However, much is dependent on how the measuring system is implemented. You can combine multiple strategies to improve accuracy.

You can, for example, combine an optical sensor and a rotary encoder with a Hall-effect sensor. You can also monitor the back EMF and receive data from a Hall-effect or laser position sensor installed on the motor to detect the rotor’s position.

The main programming issues in a BLDC motor controller design are in the firmware development of the microcontroller. It performs commutation, rotor position detection, PWM signal generating, and other operations.

Some microcontroller vendors provide embedded software tools to assist you in writing custom firmware for your motor controller’s MCU. For example, our STMicroelectronics partners developed the STM32 ecosystem for motor control, which includes hardware and software development kits, firmware libraries, and other toolsets for the construction of BLDC motor controllers.

A proportional-integral-derivative (PID) algorithm is typically used by the MCU of a closed-loop motor controller. It is required for adjusting the motor’s speed, torque, and other features. A PID algorithm, for example, can process the current speed, compare it to the setpoint, and determine the frequency of the output signals that should be applied to the motor to stabilize its speed.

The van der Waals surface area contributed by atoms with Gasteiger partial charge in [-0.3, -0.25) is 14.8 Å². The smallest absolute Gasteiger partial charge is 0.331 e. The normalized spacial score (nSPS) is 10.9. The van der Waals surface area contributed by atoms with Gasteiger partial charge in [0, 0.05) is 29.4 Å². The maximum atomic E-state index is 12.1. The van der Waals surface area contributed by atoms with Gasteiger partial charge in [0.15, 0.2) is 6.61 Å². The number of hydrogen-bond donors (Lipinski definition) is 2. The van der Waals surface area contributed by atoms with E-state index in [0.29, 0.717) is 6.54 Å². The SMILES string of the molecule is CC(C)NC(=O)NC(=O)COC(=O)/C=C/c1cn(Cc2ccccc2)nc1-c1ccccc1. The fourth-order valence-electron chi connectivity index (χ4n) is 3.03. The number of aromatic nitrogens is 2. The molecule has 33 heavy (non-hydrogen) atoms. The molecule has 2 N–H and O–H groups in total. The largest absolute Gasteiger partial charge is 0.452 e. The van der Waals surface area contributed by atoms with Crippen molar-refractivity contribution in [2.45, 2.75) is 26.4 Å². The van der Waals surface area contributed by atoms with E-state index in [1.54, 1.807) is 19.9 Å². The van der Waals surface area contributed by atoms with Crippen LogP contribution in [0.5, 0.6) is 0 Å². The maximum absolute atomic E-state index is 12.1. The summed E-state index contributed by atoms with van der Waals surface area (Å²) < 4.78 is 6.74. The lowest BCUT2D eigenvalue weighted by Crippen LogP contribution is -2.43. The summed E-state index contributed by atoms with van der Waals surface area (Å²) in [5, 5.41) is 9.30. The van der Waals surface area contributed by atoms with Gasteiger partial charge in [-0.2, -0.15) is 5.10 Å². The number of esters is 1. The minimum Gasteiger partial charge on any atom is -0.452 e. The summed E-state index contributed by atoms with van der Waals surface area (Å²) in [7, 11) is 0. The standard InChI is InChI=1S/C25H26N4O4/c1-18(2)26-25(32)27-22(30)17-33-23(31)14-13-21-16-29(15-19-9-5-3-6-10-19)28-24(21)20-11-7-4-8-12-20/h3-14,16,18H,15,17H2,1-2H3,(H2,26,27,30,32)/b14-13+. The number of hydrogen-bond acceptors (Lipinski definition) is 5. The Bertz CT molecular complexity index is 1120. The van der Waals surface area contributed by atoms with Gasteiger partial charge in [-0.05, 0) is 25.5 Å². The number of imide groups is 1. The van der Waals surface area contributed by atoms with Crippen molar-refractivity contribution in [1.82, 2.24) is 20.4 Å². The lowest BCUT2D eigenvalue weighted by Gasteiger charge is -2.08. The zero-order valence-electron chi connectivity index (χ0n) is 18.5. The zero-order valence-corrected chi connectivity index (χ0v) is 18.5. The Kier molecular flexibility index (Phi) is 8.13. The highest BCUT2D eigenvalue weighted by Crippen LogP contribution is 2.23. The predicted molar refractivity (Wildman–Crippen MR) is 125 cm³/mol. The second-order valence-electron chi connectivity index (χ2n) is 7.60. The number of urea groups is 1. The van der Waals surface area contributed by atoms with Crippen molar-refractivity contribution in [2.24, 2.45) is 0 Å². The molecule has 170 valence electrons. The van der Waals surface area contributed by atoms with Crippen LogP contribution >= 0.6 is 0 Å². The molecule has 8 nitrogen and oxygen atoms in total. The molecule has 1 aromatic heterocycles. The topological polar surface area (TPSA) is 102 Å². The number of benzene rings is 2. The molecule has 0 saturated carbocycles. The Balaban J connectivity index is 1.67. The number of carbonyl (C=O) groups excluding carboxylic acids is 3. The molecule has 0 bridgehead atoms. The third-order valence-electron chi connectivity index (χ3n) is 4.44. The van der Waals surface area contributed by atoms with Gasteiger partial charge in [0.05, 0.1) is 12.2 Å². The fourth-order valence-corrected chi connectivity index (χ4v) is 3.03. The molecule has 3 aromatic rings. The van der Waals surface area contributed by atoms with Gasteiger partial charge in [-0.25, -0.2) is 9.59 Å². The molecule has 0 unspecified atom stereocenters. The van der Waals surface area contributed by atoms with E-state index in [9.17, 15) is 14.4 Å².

We designed a BLDC motor controller circuit for a custom gear drive in one of our projects. Our main responsibilities were detecting the rotor’s position and accurately regulating the rotational speed.

The use of a rotary encoder aided in the locating process, but speed control proved difficult. The problem arose due to the low resolution of the MCU peripherals, specifically the timer that generated PWM signals. To compensate for the limited range of bits, we built a special PID algorithm.


Brushless direct current motors have been in operation for more than fifty years. Their spectrum of applications includes everything from simple consumer gadgets to complex industrial automation systems. The all-electronic control system increases torque, improves wide-range speed management, and improves the motor’s other features.